– How inappropriate to call this planet Earth when it is quite clearly Ocean. These are the words of Sir Arthur Clarke, British writer, futurist, television host and undersea explorer. His statement reminds us of the fact that the globe we inhabit is covered by vast oceans. These are, to a large extent, unexplored. Still, we know more about the surface of the moon, than our deep oceans. The majority of the globe‚Äôs biomass is to be found in the oceans. Yet, the food we consume is largely produced on land. Modern technology will surely allow exploration of our deep oceans. Oceans impact climate change in a way that we are on the brink of understanding. And feeding a growing population will have to rely on the oceans. Clearly, our globe is a ‚Äúblue planet‚ÄĚ, as phrased by Sir David Attenborough.
‚ÄúThe ocean economy is essential to the future welfare and prosperity of humankind. It is a key source of food, energy, minerals, health, leisure and transport upon which hundreds of millions of people depend.‚ÄĚ These are the introductory words of the OECD‚Äôs Ocean Economy 2030 ‚Äď report. This report explores the potential of an emerging ‚Äúblue‚ÄĚ economy. But it also underlines the critical importance of a sustainable ocean based economy and the need for international cooperation and integrated management of the oceans. ‚ÄúIt is important to find the right balance between economic development and environmental sustainability.‚ÄĚ The focus on sustainability is shared by the UN, as reflected in the Sustainability Development Goal no 14: ‚ÄúConserve and sustainably use the oceans, seas and marine resources for sustainable development.¬Ľ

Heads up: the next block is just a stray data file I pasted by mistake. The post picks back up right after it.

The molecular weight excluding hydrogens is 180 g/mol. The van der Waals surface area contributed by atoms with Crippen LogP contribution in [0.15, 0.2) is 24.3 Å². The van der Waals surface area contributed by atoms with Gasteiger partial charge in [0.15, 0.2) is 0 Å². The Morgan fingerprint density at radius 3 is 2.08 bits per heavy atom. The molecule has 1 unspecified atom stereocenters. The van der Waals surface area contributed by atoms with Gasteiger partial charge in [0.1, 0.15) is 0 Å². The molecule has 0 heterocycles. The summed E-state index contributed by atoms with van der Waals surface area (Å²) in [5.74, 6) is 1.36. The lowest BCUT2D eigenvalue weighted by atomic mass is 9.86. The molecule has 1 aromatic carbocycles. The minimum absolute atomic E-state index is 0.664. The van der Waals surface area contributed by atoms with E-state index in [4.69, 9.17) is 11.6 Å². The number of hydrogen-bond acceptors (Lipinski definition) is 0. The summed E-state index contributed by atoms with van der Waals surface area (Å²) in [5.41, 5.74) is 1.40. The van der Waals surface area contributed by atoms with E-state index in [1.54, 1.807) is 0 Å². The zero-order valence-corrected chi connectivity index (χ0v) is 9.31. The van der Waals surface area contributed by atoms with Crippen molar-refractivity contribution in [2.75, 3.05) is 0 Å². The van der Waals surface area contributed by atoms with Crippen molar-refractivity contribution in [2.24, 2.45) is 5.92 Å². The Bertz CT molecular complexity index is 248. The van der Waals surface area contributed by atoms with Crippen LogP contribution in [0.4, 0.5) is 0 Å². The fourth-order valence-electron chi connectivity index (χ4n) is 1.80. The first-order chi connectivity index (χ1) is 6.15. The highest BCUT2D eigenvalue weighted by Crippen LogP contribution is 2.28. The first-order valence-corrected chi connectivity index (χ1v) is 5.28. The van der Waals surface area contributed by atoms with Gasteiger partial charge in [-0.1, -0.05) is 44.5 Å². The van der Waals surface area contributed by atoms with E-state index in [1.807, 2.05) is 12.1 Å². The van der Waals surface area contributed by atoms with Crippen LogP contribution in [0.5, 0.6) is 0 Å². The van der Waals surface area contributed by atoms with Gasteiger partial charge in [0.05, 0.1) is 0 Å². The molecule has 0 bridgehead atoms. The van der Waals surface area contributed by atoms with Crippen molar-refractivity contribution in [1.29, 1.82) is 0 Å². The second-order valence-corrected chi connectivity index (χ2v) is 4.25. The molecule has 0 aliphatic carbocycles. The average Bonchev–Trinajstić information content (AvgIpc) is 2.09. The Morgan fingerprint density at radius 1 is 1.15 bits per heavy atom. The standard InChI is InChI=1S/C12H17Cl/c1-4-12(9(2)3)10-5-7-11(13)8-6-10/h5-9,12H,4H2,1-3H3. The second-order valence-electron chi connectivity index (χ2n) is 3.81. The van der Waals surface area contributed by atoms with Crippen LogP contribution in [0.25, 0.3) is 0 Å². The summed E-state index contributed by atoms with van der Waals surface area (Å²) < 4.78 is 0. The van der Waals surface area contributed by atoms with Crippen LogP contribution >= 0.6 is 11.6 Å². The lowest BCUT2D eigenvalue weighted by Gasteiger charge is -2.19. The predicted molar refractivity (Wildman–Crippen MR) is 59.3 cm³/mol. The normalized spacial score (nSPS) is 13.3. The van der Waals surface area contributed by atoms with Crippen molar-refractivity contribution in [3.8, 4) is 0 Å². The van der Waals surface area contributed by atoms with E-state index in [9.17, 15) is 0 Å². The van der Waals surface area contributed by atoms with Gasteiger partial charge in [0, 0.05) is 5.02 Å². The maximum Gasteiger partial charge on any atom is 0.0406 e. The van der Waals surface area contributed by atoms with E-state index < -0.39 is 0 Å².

Sustainable resource management must rest on a base of knowledge ‚Äď knowledge built through research, underpinning our education and transferred from the academic environment to the external world, i.e. public service and private sector. And this is also the role of higher education and research institutions like universities.
Norway has for centuries been a maritime and costal nation with a significant fraction of its value creation based on marine resources. And with the close proximity to the sea, the University of Bergen has over years developed an international marine research and educational profile, together with local collaborative partners like The Institute of Marine Research.
Our marine research has been dominated by the natural sciences. And it is our ambition to contribute to ground-breaking research. In 2008¬†researchers from the University of Bergen discovered ‚ÄúLokeslottet‚ÄĚ ‚Äď a hot spring 2350 meters below the sea surface between Iceland and Svalbard. ‚ÄúLokeslottet‚ÄĚ is spewing mineral-rich water of 320 degress Celsius ‚Äď or approximately 600 degrees Fahrenheit into the ocean. In the surroundings, rear earth metals and other minerals of industrial interest, are found. In the same harsh environment, organisms and molecules with unique features and properties, are also to be found – organisms and molecules of importance for medical research. Explorations of the deep oceans requires next generation, smart observational technology. This month Norwegian prime minister, Erna Solberg, open The Norwegian Ocean Laboratory at our university.